Introducing the PRESENT PERFECT in an easy, fun, memorable way and then adding a more complex activity to recognize the structures in contrast to the SIMPLE PAST is always very successful in my classes ranging from teens to adults.
The class is divided equally into teams A and B.
The FIRST GAME is a question of LUCK: it consists in exploiting my favourite hobby, which is travelling, but it can be extended to other fields equally well. I have travelled extensively during my life and so the teams have to take turns in asking me these two questions, which I write on the board (before even introducing the grammatical explanation):
Students; Have you ever been to …………. ?
Teacher: Yes, I have. (win points*) / No, I haven’t.
(NO points* - other team’s turn)
Students; When did you go there?
Teacher: I went there in ……….. .
(I write the date and the team member has to read the year correctly to win 1 point)
(* 1 point – Europe / 2 points – outside Europe / 3 points – improbable tourist destination)
If a team repeats a question – NO points (it encourages listening to the other team).
As you can see, it’s a question of luck whether they win a point or not because they can’t know where I have been. If you haven’t travelled extensively you could use only cities or only activities or only food etc.. So the game can be adapted to your experience: e.g. Have you ever done bungee jumping? = 3 points / Have you ever played golf? = 2 points / Have you ever played tennis? = 1 point.
The repetitive nature of this activity fixes the structure in their minds before they ever need to know the grammar behind it.
In my classes I have difficulty stopping the activity after 30 minutes because they are so excited to discover where I’ve been…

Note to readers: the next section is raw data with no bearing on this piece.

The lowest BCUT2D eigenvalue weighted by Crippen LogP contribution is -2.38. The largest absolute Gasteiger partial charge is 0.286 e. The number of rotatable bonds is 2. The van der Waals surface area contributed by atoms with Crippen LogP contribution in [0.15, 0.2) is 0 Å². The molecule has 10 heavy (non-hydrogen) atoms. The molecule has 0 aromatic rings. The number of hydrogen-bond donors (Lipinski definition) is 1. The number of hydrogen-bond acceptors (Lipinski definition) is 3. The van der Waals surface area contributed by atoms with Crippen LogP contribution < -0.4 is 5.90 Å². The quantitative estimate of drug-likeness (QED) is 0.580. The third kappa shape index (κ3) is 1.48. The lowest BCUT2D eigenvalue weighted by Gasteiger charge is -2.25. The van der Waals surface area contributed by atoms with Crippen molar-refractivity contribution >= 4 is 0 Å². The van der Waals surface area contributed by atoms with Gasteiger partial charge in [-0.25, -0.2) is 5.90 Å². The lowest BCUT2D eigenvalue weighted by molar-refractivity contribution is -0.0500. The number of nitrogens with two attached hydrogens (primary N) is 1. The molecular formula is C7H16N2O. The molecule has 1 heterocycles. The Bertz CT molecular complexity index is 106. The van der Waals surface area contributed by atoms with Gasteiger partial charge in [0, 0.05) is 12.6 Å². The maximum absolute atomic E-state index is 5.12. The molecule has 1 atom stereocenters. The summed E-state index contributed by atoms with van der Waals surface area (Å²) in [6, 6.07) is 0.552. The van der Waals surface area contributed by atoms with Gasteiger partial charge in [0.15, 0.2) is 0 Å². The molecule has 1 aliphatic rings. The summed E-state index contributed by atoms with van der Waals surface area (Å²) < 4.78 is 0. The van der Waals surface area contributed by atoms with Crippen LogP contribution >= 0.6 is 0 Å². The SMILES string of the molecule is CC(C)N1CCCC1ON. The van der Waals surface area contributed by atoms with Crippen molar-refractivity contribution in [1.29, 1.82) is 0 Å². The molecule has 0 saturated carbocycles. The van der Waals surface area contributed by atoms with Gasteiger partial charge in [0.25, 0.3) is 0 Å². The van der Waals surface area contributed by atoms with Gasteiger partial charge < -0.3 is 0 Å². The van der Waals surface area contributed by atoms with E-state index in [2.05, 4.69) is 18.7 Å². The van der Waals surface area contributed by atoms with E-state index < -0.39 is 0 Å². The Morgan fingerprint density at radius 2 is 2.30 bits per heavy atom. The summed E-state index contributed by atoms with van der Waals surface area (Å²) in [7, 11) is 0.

The SECOND GAME is a question of CONCENTRATION and SPEED: it consists in each student having a column of sentences (see download) to consult.
The teacher has previously printed and cut out a series of sentences which students will alternately (team A then team B) pick out of a bag and read aloud to all the class. The first person in the whole class to find a logical consequence to the sentence from their list to consult wins a point for their team. In this case the whole class participates in looking for the answer. The teacher has both questions and answers to check but sometimes more than one answer may be possible.
This exciting game gets them thinking and although it’s slow at starting, once they have read them a few times it really picks up speed and makes them use their brains rather than the usual ‘easy, automatic’ answers one is often requested to do in books.
Hope you have fun with it!
A note regarding the downloads:
To my frustration I can’t seem to find the original documents in my computer so I have had to scan the copies I use at school. Should I manage to find them I will substitute them with the better originals. qui per effettuare modifiche.
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My name is Susan Brodar, born in London into a multilingual family and brought up bilingual English / Italian.